We've been active members of the B Corporation community and got very involved in helping get legislation passed in New York State recognizing the legal status of public benefit corporations (essentially the formal name for B Corporations). Sixteen states have passed this legislation and we are very close to seeing it pass in Delaware, which would be very exciting.
JB: That is exciting. Can you give some concrete examples of how a B Corporation differs from other businesses? This all sounds good but a little vague.
DB: A B Corporation holds itself accountable for its social and environmental impact, not just the profits it returns to shareholders. And it does so in a transparent manner. In order to be certified as a B Corporation, a business must achieve a certain level of positive impact across a wide variety of measures.
As a B Corporation, we are evaluated on how we pay our workers, the diversity of our workforce, the health and retirement benefits we provide to our team members, the input we solicit in decision-making, how we are governed, the benefit of the products we sell, charitable contributions we make, the environmental impact of the packing materials we use and much more.
JB: It must be incredibly challenging getting certified as a B Corporation. And how different our landscape would be if every business upheld those values. Is it even more challenging because of the economic downturn?
DB: If businesses were held accountable for our social and environmental impact and not just our financial results, I think it would have a very positive effect on our society. The 2008/9 recession made things a bit tougher, but we did not make any fundamental changes to the way we operate.
In fact, a number of the elements of sustainability are very cost-effective. We instituted a number of energy saving measures as a result of an energy audit we had conducted a few years back. It helped our score on the B Corporation evaluation and it saved us money. Paying workers more is a strategy that many companies, B Corporations or not, employ in order to ensure we hire the most talented candidates and retain them.
JB: Speaking of workers, your staff bios are fascinating for their combination of business know-how, interest in the Arts and athletics. You've got an author, a classically trained musician, a photographer, a quilter, a snowboarder, a hiker, and a former bicycle taxi driver. How did you put together such a talented and eclectic group?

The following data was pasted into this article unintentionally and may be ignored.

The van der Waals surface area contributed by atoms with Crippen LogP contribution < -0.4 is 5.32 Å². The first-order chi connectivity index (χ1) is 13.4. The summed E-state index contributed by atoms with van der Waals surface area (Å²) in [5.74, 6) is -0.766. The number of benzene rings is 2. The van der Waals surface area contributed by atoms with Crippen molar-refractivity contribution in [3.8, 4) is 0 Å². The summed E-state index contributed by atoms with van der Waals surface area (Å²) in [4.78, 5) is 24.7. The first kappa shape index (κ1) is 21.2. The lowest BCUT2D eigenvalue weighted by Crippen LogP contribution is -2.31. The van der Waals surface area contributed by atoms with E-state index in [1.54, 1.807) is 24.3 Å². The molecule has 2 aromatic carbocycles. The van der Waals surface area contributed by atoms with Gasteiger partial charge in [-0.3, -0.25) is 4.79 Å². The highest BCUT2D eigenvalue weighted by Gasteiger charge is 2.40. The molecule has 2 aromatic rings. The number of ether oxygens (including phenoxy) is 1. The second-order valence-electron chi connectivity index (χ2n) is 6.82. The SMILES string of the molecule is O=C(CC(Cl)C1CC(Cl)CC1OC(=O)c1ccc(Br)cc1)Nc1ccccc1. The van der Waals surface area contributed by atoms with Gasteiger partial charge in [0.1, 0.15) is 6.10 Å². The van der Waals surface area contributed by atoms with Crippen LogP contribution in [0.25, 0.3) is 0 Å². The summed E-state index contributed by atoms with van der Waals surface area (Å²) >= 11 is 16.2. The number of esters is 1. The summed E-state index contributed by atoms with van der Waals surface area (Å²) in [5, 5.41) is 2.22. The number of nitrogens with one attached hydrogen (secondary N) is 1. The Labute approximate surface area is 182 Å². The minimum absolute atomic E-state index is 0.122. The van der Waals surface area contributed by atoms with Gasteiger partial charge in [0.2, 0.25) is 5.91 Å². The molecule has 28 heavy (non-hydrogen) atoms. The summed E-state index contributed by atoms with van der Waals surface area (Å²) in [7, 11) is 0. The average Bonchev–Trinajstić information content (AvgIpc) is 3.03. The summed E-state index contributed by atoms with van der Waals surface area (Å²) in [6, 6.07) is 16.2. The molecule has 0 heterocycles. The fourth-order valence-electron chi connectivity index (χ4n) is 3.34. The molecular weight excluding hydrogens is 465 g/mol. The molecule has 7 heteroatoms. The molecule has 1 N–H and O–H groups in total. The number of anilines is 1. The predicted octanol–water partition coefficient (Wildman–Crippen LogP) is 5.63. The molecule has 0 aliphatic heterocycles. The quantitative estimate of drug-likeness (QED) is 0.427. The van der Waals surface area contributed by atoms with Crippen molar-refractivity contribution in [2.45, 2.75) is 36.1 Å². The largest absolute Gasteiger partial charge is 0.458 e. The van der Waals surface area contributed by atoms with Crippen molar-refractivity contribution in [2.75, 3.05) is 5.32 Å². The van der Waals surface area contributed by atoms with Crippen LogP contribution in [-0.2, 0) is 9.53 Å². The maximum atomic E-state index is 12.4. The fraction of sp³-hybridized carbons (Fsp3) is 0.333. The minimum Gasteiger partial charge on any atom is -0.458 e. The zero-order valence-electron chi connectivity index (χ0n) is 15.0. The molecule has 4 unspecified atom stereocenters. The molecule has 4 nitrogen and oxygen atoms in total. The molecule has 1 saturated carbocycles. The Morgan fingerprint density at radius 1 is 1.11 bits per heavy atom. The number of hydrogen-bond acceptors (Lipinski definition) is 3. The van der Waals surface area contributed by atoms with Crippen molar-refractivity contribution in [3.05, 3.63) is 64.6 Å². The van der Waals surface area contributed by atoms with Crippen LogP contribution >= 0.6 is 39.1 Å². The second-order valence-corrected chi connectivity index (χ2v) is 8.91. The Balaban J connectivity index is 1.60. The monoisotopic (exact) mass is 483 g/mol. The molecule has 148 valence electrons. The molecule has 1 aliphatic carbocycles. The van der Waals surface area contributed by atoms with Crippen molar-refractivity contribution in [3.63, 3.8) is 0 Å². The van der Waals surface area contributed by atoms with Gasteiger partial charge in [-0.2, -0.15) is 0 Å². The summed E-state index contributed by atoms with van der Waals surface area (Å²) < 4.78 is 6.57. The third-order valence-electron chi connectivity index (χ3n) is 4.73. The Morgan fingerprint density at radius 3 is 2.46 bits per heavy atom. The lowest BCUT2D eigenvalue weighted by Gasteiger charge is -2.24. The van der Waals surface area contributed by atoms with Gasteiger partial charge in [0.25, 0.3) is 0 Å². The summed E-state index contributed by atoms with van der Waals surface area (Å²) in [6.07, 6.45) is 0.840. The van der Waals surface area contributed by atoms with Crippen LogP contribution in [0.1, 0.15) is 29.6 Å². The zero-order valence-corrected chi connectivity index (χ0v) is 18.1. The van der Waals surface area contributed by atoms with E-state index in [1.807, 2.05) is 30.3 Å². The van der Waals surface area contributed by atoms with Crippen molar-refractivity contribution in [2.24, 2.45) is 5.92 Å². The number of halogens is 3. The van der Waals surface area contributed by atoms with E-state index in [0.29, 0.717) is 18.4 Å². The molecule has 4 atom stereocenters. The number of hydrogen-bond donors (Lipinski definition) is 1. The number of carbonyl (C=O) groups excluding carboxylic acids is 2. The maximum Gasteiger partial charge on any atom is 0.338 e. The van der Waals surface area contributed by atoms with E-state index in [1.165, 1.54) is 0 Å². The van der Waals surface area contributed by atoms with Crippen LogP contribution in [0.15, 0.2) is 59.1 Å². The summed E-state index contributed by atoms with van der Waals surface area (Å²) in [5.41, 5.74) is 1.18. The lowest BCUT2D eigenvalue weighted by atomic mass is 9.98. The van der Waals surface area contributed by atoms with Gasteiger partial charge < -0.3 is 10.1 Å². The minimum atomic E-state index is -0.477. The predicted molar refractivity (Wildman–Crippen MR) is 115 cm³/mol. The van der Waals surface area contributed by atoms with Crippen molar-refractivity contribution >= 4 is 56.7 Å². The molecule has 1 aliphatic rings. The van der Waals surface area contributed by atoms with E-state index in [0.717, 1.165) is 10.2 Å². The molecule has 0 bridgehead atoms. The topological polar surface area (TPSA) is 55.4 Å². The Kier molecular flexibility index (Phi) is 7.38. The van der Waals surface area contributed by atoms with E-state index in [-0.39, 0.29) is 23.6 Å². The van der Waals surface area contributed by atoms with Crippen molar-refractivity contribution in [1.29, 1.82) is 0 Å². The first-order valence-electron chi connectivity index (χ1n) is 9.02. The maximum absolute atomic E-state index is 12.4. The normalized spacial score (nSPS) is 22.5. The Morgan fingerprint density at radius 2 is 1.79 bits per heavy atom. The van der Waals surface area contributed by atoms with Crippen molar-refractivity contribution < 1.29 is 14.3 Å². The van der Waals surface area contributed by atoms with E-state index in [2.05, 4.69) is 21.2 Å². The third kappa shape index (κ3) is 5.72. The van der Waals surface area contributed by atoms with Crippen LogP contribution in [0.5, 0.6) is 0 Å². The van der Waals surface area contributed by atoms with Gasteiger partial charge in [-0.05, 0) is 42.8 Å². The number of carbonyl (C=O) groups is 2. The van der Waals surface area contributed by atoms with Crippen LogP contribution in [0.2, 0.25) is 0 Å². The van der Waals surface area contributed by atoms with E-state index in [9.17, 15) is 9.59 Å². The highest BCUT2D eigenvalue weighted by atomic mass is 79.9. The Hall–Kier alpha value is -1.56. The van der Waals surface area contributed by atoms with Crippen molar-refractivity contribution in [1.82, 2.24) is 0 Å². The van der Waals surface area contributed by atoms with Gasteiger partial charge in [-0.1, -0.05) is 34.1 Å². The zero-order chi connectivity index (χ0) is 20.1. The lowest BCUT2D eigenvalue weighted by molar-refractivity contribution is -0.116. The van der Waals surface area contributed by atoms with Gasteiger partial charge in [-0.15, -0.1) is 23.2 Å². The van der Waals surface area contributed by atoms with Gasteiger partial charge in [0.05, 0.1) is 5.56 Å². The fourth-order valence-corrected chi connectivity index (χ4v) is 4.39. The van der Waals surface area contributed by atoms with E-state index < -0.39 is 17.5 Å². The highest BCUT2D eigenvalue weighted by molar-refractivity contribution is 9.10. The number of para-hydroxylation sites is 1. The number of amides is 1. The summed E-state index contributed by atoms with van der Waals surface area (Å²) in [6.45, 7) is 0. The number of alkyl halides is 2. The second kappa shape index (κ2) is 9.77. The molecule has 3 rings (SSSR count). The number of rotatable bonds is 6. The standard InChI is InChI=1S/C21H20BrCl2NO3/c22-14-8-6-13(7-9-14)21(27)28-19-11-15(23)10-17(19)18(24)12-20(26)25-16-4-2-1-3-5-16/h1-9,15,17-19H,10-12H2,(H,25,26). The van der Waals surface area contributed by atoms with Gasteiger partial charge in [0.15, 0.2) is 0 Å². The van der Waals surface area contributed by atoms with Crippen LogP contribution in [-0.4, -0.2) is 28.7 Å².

DB: We don't seek out those specific characteristics, but I think the kind of people who are passionate about UncommonGoods are non-conformists, individuals who don't follow the typical path.
JB: That's not necessarily a formula for success. Getting a bunch of non-conformists to agree could be like trying to herd cats! How do you get anything done?
DB: We look for people who are achievers and share our core values. We have an annual company improvement and goal-setting process that solicits input from everyone in the company. We incorporate those ideas into our annual plan and then revise periodically. Our leaders take ownership of projects and see them through to completion.
JB: UncommonGoods sounds like a terrific place to work. Let's talk a bit about the website and catalog. You have some nice features that I haven't seen elsewhere. Would you like to talk about them?
DB: A key part of our mission is to introduce independent artists and designers to our customers. We mention the name of the artists that we work with and tell their stories as part of each handmade product's description. One example is Renee Leone, a Chicago-based watercolor artist who's inspired by her travels across America. Here's her collection and story .
We also invite our customers to vote and comment on products we're considering adding to our collection. We hold monthly design challenges to solicit new artwork and other products. And we host an ongoing series of learning and networking events in Brooklyn for artists and designers called "How to Make It", that provides advice on a specific topic like branding, hiring, wholesaling, or scaling a business. The highlights of which are featured on our blog.